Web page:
Of those 95 matches since the start of 2014, he has guided his teams to only 30 wins and 16 of those were in the 2014/15 season when he earned promotion from the Segunda Division in his second spell with his hometown club, Real Betis.

Mel began his post at Depor on the 28th February and inherited a squad significantly low on confidence and quality- sitting on the brink of the bottom three with only 4 wins from 23 games; having lost the previous 4 consecutive fixtures.

Their lowly position was not entirely unforeseen in Spain as the club had failed to replace attacking talents who had moved on from A Coruna- Lucas Perez  was sold in the summer of 2015 and Ryan Babel’s contract had expired on the 31st December.

The impact felt on the pitch from Mel’s arrival was immediate, rousing Depor to a four-game unbeaten run which included a shock 2-1 home win over title-chasing Barcelona and a crucial win at relegation rivals Sporting Gijon.

Safety was duly secured, but the early “honeymoon period” momentum soon faded as Depor only won twice from their final eleven games in 2016/17.

Mel’s short-term contract was extended in the summer along with a selection of pragmatic signings including the loan signatures of promising young midfielder Fede Valverde from Real Madrid and the return of Lucas Perez from Arsenal to compliment the permanent signings of Costel Pantilimon and Swiss defender Fabian Schar.

However, Depor’s form has continued to worry, earning only 2 wins from the 10 league games this campaign in a run that has included six of these games being played against fellow sides in the lower reaches of La Liga. With a far tougher set of fixtures on the horizon, the Depor hierarchy have decided now is the time to act, confirming that Mel’s position will be taken by B-team boss Cristobal Parallo until the end of the season.

Sampaoli must decide which forward to entrust for vital qualifiers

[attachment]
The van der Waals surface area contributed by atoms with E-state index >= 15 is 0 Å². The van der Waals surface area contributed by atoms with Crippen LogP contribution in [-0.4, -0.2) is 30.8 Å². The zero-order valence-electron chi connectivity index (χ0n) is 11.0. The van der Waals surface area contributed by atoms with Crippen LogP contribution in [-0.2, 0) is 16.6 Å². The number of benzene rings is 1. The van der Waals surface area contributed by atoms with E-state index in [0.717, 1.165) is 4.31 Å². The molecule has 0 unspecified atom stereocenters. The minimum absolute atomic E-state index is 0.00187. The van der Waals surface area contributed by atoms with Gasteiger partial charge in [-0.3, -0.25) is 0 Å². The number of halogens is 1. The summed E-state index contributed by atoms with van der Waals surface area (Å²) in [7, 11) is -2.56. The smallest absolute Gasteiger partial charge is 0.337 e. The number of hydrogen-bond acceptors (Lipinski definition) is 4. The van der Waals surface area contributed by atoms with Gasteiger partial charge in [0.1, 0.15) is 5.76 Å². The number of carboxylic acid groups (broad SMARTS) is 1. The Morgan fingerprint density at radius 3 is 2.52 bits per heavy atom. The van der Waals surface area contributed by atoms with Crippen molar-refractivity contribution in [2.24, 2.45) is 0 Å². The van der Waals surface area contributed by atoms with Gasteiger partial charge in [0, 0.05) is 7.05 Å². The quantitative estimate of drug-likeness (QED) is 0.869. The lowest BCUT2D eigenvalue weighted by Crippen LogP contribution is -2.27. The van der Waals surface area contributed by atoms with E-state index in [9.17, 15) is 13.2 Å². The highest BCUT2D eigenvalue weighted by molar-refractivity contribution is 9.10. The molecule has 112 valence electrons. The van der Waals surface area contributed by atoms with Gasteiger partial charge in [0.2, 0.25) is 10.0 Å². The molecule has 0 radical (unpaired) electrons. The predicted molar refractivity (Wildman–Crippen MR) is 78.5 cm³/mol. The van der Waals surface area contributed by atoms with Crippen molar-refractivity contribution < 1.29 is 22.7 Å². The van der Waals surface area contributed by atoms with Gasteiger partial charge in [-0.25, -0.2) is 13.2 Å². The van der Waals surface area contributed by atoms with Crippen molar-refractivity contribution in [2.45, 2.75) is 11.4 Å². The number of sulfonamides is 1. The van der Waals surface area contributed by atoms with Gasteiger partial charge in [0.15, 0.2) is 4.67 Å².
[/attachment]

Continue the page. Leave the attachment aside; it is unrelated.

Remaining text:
Sampaoli must decide which forward to entrust for vital qualifiers

The World Cup 2018 qualifying campaign has been a turbulent one for Argentina. A year after losing the Copa America and Lionel Messi briefly announcing his international retirement, the Albiceleste sit outside the automatic qualification spots in 5th place, having made two significant managerial changes that has made for a wholly unstable influence on the team’s performances in the past year.

Edgardo Bauza, the former Sao Paulo and San Lorenzo manager who had been brought into to replace Gerado Martino in August 2016; was sacked after just 8 games into the campaign (3 wins, 2 draws & 3 losses) on the 11th April 2017.

Bauza was swiftly replaced by the much-adorned former Chile and Sevilla manager Jorge Sampaoli. His first two qualifiers in the recent September international break have produced two frustrating draws; a 0-0 stalemate away in Uruguay and a 1-1 draw with Venezuela at River Plate’s El Monumental stadium. Both encounters illustrated a rather sterile looking Argentine attack (as incredible as that may be in a forward-line that boasts the likes of Lionel Messi, Mauro Icardi and Paulo Dybala), that has resulted in the national media very much debating the centre-forward selection for the upcoming crucial fixtures.

Mauro Icardi of Inter Milan has thus far been Sampaoli’s chosen one since his appointment, but is yet to score in any of his 3 caps.